At nearly seven feet square and eight inches deep, it's a massive wooden relief, with Pioneer Ma Mickey looking out on the LA basin. But better than my take, watch these highly entertaining excerpts from the documentary to be, But I Thought Art Was Special wherein Foulkes explains himself. Listening to Foulkes rail about the direction we are taking the world, you'll understand why I say his work has gravitas. Mickey Mouse represents the innocent face on American greed and corruption; no wonder he shoots him dead. Despite what Foulkes might say, despairingly, we know Art Saves (the day).

Deliverance, 2007. The artist, gun in hand.

I would love to see Foulkes' work in the vicinity of Enrique Chagoya. Now wouldn't that be a great show? How they differently use similar iconography to press social and political dissent. Between them we'd see the world as we know it undone, rewritten, transformed.

What is great about seeing Foulkes' work in person is to see the depth of perception—literally because he often works in relief. His portraits are tactilely painful. The gaping maw really is a burned out hole in wood, and the teeth are real.

Dali and Me, 2006

In close range, the materiality of his works is disturbing. I am repelled and in awe of his powerfully perfect expression of the bodily experience of say, being blinded and impaled by religious doctrine.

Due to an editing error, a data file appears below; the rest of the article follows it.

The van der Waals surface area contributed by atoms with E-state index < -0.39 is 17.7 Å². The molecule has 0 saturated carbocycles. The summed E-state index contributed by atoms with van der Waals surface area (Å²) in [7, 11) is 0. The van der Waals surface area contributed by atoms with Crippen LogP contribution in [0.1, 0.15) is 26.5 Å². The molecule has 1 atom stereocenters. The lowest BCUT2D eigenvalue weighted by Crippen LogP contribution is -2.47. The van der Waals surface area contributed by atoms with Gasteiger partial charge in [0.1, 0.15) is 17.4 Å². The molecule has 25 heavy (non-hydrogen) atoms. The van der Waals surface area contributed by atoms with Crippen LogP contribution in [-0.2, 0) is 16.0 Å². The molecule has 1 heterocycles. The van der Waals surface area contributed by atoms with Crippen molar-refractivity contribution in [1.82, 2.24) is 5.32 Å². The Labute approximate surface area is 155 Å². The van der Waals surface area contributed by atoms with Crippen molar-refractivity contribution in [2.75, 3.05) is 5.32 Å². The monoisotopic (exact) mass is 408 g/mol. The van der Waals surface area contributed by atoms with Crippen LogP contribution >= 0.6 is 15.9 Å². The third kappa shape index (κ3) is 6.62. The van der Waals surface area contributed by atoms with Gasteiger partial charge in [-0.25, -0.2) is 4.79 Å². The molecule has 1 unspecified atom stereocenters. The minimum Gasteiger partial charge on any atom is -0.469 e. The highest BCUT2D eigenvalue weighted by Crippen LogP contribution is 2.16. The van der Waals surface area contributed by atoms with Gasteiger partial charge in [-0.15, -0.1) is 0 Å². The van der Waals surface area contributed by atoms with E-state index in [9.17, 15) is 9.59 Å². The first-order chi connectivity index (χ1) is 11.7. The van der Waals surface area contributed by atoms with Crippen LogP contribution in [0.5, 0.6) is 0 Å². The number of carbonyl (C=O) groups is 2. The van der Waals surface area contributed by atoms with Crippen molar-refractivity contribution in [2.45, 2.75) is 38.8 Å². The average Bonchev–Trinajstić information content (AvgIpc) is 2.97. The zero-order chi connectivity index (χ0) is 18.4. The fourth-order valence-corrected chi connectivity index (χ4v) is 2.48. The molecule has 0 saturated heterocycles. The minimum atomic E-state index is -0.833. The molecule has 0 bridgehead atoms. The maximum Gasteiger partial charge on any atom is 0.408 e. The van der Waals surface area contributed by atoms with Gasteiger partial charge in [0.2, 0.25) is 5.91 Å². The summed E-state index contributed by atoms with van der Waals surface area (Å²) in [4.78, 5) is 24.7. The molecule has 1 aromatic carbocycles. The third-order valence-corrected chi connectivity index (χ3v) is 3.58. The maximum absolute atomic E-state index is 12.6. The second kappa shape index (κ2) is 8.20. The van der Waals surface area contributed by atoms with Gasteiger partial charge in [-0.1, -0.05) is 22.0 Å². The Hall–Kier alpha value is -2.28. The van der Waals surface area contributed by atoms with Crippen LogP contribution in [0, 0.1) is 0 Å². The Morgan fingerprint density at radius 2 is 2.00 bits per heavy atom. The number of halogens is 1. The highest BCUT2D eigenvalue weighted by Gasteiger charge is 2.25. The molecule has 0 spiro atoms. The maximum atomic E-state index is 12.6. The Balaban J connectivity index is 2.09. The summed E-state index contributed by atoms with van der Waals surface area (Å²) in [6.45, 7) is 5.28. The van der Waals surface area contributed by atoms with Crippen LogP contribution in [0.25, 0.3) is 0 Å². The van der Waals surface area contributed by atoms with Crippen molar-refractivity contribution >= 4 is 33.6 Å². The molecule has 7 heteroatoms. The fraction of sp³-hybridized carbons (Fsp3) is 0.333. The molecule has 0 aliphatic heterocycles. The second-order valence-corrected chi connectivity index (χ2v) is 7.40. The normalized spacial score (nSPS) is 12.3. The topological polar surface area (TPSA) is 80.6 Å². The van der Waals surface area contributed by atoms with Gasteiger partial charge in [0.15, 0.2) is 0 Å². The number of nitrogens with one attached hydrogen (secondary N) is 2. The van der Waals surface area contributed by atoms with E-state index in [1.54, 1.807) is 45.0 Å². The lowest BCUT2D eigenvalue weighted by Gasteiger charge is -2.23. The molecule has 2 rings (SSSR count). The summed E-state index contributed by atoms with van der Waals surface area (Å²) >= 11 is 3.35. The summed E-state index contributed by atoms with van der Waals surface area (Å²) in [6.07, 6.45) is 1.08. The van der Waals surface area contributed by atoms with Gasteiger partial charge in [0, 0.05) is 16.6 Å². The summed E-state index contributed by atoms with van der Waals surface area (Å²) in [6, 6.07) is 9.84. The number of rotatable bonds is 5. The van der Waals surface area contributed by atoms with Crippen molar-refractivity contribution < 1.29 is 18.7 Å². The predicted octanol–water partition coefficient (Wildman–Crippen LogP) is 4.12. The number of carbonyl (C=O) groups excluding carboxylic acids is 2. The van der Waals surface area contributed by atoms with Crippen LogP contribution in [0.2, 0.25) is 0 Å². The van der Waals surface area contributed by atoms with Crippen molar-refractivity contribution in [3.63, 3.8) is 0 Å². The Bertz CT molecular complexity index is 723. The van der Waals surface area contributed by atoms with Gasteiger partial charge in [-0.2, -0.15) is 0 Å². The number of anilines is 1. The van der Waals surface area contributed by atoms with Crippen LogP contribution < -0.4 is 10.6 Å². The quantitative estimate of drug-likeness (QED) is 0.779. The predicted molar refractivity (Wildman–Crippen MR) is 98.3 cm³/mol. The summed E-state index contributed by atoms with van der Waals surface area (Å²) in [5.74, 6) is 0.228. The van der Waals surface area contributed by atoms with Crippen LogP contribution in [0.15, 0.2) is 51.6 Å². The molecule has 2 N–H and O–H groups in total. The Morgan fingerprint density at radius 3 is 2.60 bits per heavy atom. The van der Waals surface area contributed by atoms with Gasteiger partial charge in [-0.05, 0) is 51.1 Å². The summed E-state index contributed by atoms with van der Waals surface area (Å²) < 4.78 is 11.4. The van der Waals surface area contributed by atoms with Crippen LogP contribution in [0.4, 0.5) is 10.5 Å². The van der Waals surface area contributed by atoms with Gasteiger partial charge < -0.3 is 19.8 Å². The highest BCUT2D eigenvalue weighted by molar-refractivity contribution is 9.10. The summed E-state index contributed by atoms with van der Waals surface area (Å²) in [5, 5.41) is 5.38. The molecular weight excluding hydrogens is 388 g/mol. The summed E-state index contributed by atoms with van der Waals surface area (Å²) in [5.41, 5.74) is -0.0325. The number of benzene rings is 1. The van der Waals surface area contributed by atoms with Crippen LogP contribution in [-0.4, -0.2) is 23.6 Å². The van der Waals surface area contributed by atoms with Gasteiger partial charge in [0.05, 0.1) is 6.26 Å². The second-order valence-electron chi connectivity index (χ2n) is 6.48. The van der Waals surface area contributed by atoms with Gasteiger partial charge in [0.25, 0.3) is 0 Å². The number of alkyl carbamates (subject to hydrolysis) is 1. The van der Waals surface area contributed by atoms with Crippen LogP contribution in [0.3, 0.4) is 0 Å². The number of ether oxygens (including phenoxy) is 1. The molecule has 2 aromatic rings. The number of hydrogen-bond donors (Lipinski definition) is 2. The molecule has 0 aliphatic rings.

Crucifixion, 1985.

The man has vision, and it is decidedly dark, but he's not hallucinating.

Great stuff. And he's a musician too, with a one-man band. Now that's wacky.

The Other

From the guy who created the creepy, but certainly effective sad-sack, socially-challenged man-child puppet Joshua...

Cocktail Party, 2001 from the series Understanding Joshua.

... and who extended his exploration of social anxiety by probing teenage presentation...

film still from American Minor, 2008, 35 mm/blu-ray, 7:44 min.

... comes a new body of work, about the indeterminate body, the body in between: Teen and Transgender Comparative Study.

While studying teens, how they present and under what influences, Charlie White began exploring how this related to the development of culturally-recognizable, gender-specific presentation for male-to-female transfolk. Pre-op transgendered women are teenagers in their own hormonally changing bodies, learning gesture and style to present as womanly. Over the course of a year White discovered a handful of models whose striking resemblance drives home this point. The comparisons are uncanny.